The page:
Storm star Sue Bird had surgery Tuesday on her right hip. She is expected to be playing again by December and plans to return to Seattle for an 11th season with the Storm next summer.
Storm All-Star Sue Bird underwent successful surgery Tuesday to repair a labrum tear in her right hip. The procedure was handled by Dr. Marc Philippon, the same surgeon who handled teammate Lauren Jackson’s left hip surgery in June.
But unlike Jackson, who missed 20 games to rehabilitate from surgery, Bird’s injury is from wear and tear. She was diagnosed with a slight tear in her left hip in November 2010 and told surgery wasn’t a necessity.
Philippon examined both and suggested surgery for the right.
Bird scheduled the surgery in Vail, Colo., after the Storm’s first-round exit from the WNBA playoffs. Philippon said Bird is expected to be fully rehabilitated by mid-December.
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“It’s kind of always bugged me,” Bird told The Times on Friday. “But I’ve never had the chance to go get it looked at. It’s all about timing and risk vs. reward. Now that I have the time, I want to make the most out of it.”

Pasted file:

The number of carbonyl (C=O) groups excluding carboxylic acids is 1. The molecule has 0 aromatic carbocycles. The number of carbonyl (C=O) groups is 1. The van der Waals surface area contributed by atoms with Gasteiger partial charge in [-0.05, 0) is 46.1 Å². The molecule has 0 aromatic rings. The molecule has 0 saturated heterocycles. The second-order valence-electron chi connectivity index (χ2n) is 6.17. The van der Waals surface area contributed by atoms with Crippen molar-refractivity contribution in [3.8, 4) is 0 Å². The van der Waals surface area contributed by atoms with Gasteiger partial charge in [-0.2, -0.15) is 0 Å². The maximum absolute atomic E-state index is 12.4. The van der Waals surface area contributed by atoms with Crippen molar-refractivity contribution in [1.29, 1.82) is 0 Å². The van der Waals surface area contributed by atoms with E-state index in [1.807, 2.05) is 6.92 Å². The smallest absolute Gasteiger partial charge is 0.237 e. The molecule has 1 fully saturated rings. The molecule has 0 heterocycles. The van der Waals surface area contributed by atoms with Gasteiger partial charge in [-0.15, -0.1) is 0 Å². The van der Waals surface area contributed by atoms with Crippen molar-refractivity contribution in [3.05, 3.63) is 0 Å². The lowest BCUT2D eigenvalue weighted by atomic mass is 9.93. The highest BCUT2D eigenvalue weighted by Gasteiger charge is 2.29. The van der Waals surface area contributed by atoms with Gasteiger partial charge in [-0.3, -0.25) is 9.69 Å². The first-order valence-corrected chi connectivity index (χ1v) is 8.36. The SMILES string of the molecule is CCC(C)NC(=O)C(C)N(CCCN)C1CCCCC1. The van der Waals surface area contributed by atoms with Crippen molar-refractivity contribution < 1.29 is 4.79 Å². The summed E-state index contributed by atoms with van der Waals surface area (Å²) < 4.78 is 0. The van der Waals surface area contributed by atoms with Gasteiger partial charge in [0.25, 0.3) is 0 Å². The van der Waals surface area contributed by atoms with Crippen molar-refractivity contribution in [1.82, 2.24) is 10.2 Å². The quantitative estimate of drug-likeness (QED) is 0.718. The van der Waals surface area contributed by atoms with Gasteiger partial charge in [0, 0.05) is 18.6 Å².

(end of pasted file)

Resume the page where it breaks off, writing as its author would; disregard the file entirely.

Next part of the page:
Health is especially important for Bird, 30, this offseason. She signed with a new club in Russia, will compete in the London Olympics and is expected to return to the Storm for an 11th season in 2012.
Bird, who averaged 33.7 minutes in 34 WNBA regular-season games, begins play overseas in January.
“The risk part is not doing anything about it and it getting worse to a point of where I can’t play,” said Bird, a 5-foot-9 guard. “I’m sure people probably see the game against Phoenix (Sept. 19) and then two days later read this and they go, ‘Wait, what? She was just playing.’ It is something you can play on. You just have to learn to deal with the pain and manage it. It’s more a mobility thing in my case.”
Bird led the Storm in scoring (14.7) and assists (4.9). She was fourth in MVP voting and named a co-winner of the league’s Sportsmanship award.
Bird is an unrestricted free agent, but she and the organization expect her to return next summer.
“I know in the long run it’s better for me,” said Bird, who told The Times both hips couldn’t be repaired simultaneously. “I’m fortunate to have my fall off, and I have to use that time to make it work for me.”
Seattle Times assistant sports editor Jon Fisch contributed to this article.